If I could go back and do things over again, I'd change one choice significantly. I'd switch lures more quickly after the bite on topwaters subsided, and repeatedly throw slow-sinking twitch baits and soft plastics at the reef, in attempt to scratch out a few more bites from those big fish. These days, my awareness of the effectiveness of such a strategy feels almost like instinct, thought it did not back then.
I did replace my smallest trout with a slightly bigger one, working the shallows closer to the revetment rocks, and weighed a five-fish stringer of 22.09 pounds, good enough for 9th place in the event. Ari stayed stuck on four fish, but still finished in a respectable 18th place, out of at least 200 contestants. Despite my higher finish, I give my old sidekick much of the credit for what we did.
Luck played a significant role in our success, but good fortune often arises as a residue of adequate preparation. Without Ari's insistence on sticking to the strategy of wading and staying close to where we'd caught a number of quality trout leading into the event, I'd likely have weighed a smaller sack that weekend. None of the fish we caught qualified as a trophy trout, but the importance of the truths revealed by our story increases proportionately with the size of fish targeted.
A thorough analysis of these events leads me to several poignant conclusions. At a basic level, the most important concept I find relevant to the story of our performance relates to the need for grace under pressure. I daresay panic has no redeeming value in any scenario or context. In competition, panicking leads to flawed decisions, while calm commitment to a plan frees the mind for a focused effort.
When we left the dock on Saturday morning, we should have done so with backup plans already in place, ones which involved wading areas near the spot which had produced best for us on the days leading up to the event. Because we attempted to achieve something difficult, we should have anticipated things not working out easily, fully expecting to subtly tweak our plan.
This brings up a second meaningful concept—clearly understanding one's goal or goals for an outing allows for designing and executing commensurate plans. If we'd intended simply to “get our qualifying fish” – in this case five measuring at least 20 inches – on the day in question, we'd have started with a different plan, likely one focused on fishing the mud streaks. But, because we knew we needed and wanted to catch big fish, we had to adjust our strategy accordingly. Catching a few big trout generally proves more difficult than catching higher numbers of smaller ones, elevating the importance of commitment to the task.
Ari and I would have had an easier time committing to our plan if we'd known more about the variables impacting our performance that day. We had limited experience on Sabine Lake, and worked off cryptic paper maps in our quest to learn as much as we could about the bay. Today, we could use Google Earth and other resources to learn details about bottom topography and other, related issues.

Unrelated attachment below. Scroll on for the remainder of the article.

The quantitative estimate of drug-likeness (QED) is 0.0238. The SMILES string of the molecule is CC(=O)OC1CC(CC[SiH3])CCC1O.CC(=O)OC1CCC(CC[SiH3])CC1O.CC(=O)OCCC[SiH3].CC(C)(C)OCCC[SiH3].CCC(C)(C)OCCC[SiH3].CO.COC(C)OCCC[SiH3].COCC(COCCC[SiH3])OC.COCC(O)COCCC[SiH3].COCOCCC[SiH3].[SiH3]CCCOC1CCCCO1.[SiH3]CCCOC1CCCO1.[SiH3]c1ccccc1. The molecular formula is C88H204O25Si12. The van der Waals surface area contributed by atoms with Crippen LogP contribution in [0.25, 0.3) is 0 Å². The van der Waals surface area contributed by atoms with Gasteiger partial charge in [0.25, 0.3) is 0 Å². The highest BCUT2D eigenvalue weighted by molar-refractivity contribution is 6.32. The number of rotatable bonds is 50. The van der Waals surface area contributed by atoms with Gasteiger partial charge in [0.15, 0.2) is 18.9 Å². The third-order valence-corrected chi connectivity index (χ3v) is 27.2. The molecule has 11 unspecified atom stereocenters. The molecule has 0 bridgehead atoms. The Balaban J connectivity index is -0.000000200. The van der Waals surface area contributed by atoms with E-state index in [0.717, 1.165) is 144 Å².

Knowing the precise locations of all the reefs and areas with scattered shell lying in close proximity to the tip of Stewt's Island would have given us a better chance of generating legitimate back-up plans. This relates to an all-important concept—the person with the most complete knowledge of the bottom topography of the bay has the greatest chance at success. In addition to awareness of structural features, complete knowledge of an estuary includes the way environmental elements like temperature, wind speed and direction, salinity level and tidal movements affect the fishing throughout the body of water.
In those days, we certainly grasped the importance tidal movement plays in a place like Sabine Lake. Fish living in locations where water moves on a regular basis tend to snap their jaws voraciously during certain parts of the cycle and become tight-lipped during others. Most likely, we struck out early at Stewt's because we fished it at the end of the outgoing tide and during the slack lull before the tide turned and gushed back in.
Luckily for us, we found ourselves in one of the most productive spots on the lake when the incoming flow ignited the bite. Given the tide chart for the day, we should have expected a tough bite early, and should certainly have been fishing with maximum focus later in the morning, when the tide cycle became more favorable to catching. The smartest anglers use all available resources and attempt to maximize the effects of stimulators like turning tides, weather changes and a rising or setting sun or moon.
Almost all angling skill is learned behavior, not instinct. Some of us have more inherent talent or aptitude for fishing than others, but none of us entered this world equipped with the skills of a polished angler. We acquire skills when we generate ideas, test plans, analyze results, then repeat the processes.In some ways, fishing for big trout resembles aspects of other sports. In baseball, sluggers strike out more than singles hitters. In golf, long-drive champions find the fairway less often than tour players. In basketball, three-point bombers miss their mark more often than post players. In the trophy trout game, anglers seeking to savor a whiff of the rosy wreath handed out at the victory parade sometimes feel the spray of the skunk.